News & Events

South Weber 3rd graders take a trip through the wardrobe on Narnia Day

May 26, 2017
Third graders from South Weber Elementary School throw bags of flour at their parents in the grand battle at the end of Narnia Day on Thursday, May 25, 2017. For ten years, third graders at the school have ended the school year with a day full of activities related to "The Lion, The Witch and the Wardrobe." (BENJAMIN ZACK/Standard-Examiner)

Story by ANNA BURLESON • Photos by BENJAMIN ZACK • Standard-Examiner staff

SOUTH WEBER — The White Witch sat on her throne and smiled, but that was going to change very soon.

Aleesha Merrill has played this role for about five years at South Weber Elementary School’s annual Narnia Day. She said it’s magical to be able to bring “The Chronicles of Narnia” to life for the school’s third grade class.

Dressed in head-to-toe white with a spiky crown, long glittery eyelashes and blue lipstick, Merrill said she doesn’t prepare to get into character, it just kind of happens.

“I have this switch that flips,” she said. “I’m normally a quiet person but you put me on a stage and it just, I don’t know, it happens.”

Moments later a group of students filed in and the switch flipped. The children fell silent as Merrill traipsed between rows of chairs, reprimanding those who dared speak in her presence and demanding to know how the “Sons of Adam” got into her kingdom.

The White Witch was one of many characters at the school Thursday, May 25. Mr. Tumnus, Mr. and Mrs. Beaver, the mean Mrs. Macready and a handful of others from the C.S. Lewis classic were brought to life by teachers and parent volunteers.

Rex Packer, the dad of a student at the school, said it was his first time playing the half-goat half-man Mr. Tumnus. He had played trumpet years ago but as an accountant, he had just recently learned how to play the character’s flute.

“I’m having the hardest time with the English accent,” he said, laughing. “I keep getting an Irish and Australian thing mixed in.”

Third grade teacher Deborah Sheffield said Narnia Day began ten years ago with a parent who had heard of schools doing a Harry Potter day and wanted to do something similar.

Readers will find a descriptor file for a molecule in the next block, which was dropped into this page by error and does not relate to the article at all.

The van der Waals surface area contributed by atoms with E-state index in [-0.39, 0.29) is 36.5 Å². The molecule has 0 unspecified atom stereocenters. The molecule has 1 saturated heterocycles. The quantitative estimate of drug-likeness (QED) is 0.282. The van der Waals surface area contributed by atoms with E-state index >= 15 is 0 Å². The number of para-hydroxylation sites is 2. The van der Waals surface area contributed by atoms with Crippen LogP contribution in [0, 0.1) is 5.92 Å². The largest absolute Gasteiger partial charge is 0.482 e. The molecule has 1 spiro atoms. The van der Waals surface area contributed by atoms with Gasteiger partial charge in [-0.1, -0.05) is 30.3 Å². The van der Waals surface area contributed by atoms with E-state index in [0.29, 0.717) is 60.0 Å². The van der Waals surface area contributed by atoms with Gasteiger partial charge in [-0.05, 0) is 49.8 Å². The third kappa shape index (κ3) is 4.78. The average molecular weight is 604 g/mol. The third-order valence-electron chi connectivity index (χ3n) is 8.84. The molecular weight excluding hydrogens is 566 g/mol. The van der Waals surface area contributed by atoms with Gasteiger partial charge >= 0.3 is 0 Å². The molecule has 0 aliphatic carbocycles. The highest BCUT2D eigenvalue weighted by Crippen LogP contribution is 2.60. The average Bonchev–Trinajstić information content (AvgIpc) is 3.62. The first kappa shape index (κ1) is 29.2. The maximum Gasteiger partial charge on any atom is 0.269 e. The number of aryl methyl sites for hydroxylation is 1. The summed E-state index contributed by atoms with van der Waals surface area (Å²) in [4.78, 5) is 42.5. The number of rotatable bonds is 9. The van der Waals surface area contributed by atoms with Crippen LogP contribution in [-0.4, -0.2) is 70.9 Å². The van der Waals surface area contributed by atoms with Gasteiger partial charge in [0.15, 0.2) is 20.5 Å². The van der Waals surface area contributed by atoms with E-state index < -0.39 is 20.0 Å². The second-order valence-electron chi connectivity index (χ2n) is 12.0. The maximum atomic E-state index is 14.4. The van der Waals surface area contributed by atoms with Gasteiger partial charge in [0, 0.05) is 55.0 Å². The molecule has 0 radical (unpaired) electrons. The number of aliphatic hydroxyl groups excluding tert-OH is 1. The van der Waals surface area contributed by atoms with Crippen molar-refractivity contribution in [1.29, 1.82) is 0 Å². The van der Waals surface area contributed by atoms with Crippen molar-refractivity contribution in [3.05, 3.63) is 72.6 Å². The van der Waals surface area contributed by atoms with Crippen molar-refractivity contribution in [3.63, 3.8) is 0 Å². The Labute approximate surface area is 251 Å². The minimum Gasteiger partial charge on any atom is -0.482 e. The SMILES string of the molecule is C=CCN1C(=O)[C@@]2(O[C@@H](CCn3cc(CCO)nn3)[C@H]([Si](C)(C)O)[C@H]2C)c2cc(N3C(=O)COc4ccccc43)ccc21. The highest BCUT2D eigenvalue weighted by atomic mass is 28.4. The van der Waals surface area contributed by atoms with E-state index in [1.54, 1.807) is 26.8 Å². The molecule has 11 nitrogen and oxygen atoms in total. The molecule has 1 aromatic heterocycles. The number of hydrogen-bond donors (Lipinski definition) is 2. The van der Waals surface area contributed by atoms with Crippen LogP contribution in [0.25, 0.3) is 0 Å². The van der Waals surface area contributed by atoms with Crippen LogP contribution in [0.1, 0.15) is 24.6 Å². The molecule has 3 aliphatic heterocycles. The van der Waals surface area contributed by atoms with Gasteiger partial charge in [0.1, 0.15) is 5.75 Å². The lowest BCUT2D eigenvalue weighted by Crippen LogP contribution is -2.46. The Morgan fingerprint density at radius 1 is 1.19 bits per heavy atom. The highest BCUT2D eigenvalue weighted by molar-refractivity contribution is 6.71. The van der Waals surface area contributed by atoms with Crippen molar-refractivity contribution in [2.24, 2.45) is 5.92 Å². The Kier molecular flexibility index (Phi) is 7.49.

Ever since, the event has continued to grow and get more elaborate. Students moved through the school's campus as characters in the book gave education presentations.

Warriors taught the students about the science of catapults, the White Witch and her minions explained how dry ice works, Mr. Tumnus taught flute-playing and Mr. and Mrs. Beaver talked about animal adaptations.

“It’s a book they can really identify with, they love the characters who are children and it lends itself to a lot of different science concepts,” Sheffield said.

Third grade student Lottie Squires was particularly excited to meet Mr. and Mrs. Beaver because they’re helpful characters in the books.

“It’s actually really fun because you get to go on scavenger hunts but I’m really excited to see the beaver,” she said.

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Crystal Hansen, a parent volunteer, said it took them about five hours the night before to decorate the various rooms throughout the school.

But it’s worth it. Her husband’s cousin got to experience Narnia Day and even though she’s a high school senior now, she has kept her Narnia Day keepsakes and photos.

The day ended with a flour battle between the children and their parents, led by the evil White Witch.

“The parents love it,” Sheffield said.

Contact education reporter Anna Burleson at aburleson@standard.net. Follow her on Twitter at @AnnagatorB or like her on Facebook at Facebook.com/BurlesonReports.